After all, your comfort zone is a poor metric for judging… just about anything, really. Your comfort zone isn’t about comfort, it’s about the known. It’s there to preserve the status quo and “protect” you from fear and unpredictability, not to make you happy. And one of the biggest fears that you’re “protecting” yourself from is failure. When you stay in your comfort zone, you’re sticking to the things you know you can accomplish. But this isn’t safety, it’s the illusion of safety. In practice, you aren’t being protected, you’re stagnating.
The truth is that much of who “you” are is not you. What you’re doing is defining “you” by what you assume your limitations are. When you stick to your comfort zone, you are keeping yourself from ever pushing the envelope of what you’re truly capable of. Your comfort zone may be “protecting” you, but all it’s protecting you from is fear; you’re sticking to your “limitations” because of old experiences and old fears, especially the fear of failure. But those experiences and failures are often no longer accurate, or even relevant. You’ve grown. You’ve changed. So have your capabilities.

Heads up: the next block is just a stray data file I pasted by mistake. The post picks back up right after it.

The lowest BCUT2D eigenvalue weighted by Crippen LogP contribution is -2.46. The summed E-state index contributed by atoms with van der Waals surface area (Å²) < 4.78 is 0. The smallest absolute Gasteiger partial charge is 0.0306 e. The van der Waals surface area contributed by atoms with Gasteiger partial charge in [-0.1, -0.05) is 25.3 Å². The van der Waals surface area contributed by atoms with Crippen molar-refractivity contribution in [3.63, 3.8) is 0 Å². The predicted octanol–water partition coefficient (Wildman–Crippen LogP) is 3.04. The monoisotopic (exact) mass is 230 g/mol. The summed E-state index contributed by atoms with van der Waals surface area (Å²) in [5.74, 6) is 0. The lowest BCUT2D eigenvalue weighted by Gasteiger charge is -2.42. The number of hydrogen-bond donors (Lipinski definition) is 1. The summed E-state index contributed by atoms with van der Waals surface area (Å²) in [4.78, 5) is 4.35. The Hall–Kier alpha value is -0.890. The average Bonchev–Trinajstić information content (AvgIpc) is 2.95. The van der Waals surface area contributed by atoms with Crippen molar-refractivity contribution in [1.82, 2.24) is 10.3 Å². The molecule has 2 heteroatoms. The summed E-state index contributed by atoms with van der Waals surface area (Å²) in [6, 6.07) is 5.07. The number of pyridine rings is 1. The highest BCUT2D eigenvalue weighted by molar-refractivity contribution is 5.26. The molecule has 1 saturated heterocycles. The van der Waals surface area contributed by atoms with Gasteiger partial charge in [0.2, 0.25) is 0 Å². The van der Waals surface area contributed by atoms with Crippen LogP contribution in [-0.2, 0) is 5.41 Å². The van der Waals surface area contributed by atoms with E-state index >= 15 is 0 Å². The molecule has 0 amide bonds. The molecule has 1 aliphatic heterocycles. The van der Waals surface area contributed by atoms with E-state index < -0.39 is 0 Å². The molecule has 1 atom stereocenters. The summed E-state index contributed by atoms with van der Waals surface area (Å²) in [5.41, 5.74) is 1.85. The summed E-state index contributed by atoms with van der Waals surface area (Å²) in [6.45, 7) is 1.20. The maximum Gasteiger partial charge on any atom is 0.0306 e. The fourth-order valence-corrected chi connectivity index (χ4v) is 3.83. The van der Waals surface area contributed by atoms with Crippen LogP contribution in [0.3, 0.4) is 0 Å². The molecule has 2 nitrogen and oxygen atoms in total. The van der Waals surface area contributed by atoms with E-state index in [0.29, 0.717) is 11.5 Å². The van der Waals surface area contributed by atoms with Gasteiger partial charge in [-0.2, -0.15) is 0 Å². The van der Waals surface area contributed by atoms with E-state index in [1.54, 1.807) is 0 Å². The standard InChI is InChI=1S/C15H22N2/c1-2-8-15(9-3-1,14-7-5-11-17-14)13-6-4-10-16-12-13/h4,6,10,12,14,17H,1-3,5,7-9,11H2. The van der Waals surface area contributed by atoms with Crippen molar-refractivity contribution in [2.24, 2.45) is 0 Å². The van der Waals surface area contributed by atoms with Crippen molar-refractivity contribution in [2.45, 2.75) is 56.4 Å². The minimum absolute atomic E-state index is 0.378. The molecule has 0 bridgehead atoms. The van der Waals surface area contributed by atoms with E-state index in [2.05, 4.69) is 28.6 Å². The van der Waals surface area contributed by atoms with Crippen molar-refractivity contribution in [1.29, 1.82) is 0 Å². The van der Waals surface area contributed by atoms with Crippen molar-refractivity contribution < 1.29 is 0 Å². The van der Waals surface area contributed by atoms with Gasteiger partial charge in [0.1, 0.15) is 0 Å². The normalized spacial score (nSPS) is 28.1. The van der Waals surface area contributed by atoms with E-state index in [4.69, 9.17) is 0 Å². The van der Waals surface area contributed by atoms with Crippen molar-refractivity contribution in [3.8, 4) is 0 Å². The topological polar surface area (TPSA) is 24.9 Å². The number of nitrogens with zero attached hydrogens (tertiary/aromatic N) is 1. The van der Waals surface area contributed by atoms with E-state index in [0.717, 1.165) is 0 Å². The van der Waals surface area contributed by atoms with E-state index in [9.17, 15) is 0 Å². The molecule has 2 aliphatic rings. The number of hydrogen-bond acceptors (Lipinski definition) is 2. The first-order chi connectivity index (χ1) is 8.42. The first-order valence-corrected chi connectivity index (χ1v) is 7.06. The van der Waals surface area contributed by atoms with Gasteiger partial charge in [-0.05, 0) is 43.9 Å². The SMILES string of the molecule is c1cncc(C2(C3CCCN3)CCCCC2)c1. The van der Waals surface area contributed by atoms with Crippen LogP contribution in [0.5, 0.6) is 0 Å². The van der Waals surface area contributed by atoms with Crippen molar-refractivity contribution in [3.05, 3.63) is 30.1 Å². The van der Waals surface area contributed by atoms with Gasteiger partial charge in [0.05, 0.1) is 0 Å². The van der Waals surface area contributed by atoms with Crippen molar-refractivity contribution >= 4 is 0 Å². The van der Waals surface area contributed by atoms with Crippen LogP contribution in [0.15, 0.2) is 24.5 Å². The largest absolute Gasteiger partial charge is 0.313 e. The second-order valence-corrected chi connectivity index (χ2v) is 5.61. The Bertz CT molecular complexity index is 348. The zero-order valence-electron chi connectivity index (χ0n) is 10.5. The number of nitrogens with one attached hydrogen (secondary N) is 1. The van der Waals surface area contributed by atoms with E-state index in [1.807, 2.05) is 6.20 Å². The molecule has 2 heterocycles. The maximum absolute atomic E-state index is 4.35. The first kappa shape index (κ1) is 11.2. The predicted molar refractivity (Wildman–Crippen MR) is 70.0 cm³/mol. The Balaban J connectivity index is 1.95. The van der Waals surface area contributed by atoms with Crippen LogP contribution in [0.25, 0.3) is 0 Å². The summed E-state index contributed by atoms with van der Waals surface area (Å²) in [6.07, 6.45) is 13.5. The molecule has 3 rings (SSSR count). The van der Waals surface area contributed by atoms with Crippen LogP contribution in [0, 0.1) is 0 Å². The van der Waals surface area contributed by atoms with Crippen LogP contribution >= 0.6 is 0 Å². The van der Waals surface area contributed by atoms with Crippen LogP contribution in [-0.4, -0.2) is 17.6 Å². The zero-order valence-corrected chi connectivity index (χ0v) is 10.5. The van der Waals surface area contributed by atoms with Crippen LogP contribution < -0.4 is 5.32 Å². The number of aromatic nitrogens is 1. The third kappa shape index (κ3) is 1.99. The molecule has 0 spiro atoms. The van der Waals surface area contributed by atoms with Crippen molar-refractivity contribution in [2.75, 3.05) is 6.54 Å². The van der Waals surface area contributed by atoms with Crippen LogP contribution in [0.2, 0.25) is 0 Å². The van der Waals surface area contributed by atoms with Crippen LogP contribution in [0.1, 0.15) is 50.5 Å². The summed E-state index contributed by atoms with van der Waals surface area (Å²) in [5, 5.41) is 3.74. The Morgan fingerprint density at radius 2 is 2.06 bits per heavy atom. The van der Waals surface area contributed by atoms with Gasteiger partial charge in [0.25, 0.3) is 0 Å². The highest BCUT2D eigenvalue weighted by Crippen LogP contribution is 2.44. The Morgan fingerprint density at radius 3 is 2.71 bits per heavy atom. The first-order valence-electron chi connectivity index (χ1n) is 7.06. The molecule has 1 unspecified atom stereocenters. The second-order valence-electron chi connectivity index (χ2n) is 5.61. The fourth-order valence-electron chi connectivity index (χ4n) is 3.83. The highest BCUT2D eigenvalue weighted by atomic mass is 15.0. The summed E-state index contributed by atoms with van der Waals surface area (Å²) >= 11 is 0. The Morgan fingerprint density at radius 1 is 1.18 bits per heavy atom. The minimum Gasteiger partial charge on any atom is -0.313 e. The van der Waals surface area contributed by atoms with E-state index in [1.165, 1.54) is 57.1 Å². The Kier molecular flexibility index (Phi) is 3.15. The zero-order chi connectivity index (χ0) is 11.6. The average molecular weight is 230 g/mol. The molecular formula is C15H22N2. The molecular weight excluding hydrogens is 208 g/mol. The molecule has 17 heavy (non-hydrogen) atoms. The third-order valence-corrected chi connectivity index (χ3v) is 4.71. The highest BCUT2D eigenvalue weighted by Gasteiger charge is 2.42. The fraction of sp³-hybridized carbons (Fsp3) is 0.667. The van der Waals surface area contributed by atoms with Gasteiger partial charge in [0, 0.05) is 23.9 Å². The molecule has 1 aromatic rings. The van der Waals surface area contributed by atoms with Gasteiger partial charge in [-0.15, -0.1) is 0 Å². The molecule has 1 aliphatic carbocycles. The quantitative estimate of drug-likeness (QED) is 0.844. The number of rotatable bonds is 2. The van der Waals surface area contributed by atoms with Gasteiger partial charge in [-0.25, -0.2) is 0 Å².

Sticking to your comfort zone means that you’re choosing to stunt your growth or even discover what you’re truly capable of. To break out of the habits that keep you there, you have to build the habit of saying “yes”, rather than “no”. “Yes” to new experiences, new challenges, meeting new people, even new ways of thinking and doing things. It’s only through doing new things that you actually learn.
But the key is: you have to actually commit. If you want to reboot your life, you can’t just half-ass it; you have to give your whole ass. Saying “ok, I’ll try” is, in a lot of ways, as bad as saying “nah”. Do, or do not; there is no try. Try does not exist in this dojo, does it?